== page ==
Yeah, I love that. I love that, casey Joe, because I look at it like as coaches, you know we should be, you know, getting people to think about possibility narratives, right, like I'm always looking at it, like they, I always feel like I'm dropping breadcrumbs. You know I'm dropping breadcrumbs and seeing which ones they pick up. And one of the places where I do this is I tend to I tend to see, you know, the next level human podcast. Anytime anyone listens to this podcast, the introduction says you know, as a human, you have a job to do. In fact, you have four jobs. You got, you know, finance, you got health and fitness, you got personal relationships and you kind of have purpose and meaning. And so I see this as like a three-legged stool and we all know what it's like to be on a three-legged stool, where all stools aren't balanced, like you know, and you're kind of floating around like this to me. I'm looking at where's the one that is strong and how can we use aspects of that To bolster the other leg that maybe is weak. And then I look at narratives that go deep, you know, like Oftentimes think about the childhood developmental period, where it's safety and security needs, and the adolescent period of acceptance and belonging needs and you oftentimes see these stories begin in certain Places, right, you know. And freedom and autonomy, you know, needs that are in our early adulthood. But I think it's really cool what you're saying, because I think that when, if we can spot where, um, you know these areas where people are successful in their lives and areas where they're not successful, and then begin to say, hey, look what you're doing here and you could be doing that over here, dropping these breadcrumbs, we're gonna get, you know, I think better results. I want to ask you now about, once we start to get somebody Over and we start to see this cognitive flexibility, we get to see them in possibility, thinking now what happens next? How do we begin, um, to drive this? And I'll just, I'll sort of start you off with a, with a little narrative, because I want to hear I've really been anxious to ask you about this in person, anyway, so I'll just ask you about it here.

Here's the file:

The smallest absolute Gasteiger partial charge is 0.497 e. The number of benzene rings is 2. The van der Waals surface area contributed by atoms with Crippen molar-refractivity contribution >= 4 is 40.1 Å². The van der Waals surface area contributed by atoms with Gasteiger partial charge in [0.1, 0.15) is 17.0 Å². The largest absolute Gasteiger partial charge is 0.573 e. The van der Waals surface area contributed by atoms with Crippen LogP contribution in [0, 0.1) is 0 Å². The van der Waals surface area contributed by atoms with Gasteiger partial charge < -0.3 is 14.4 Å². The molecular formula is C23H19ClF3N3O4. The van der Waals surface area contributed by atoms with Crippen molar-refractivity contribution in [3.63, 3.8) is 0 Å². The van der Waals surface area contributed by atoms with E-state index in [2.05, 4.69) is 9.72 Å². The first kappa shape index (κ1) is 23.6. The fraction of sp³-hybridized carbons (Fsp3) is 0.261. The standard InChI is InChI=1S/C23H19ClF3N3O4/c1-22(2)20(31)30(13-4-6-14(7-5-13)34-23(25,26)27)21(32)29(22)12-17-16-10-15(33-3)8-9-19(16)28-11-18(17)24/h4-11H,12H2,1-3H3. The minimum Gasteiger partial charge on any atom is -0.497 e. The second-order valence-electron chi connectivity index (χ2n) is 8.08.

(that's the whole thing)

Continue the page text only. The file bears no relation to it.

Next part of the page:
Speaker 1: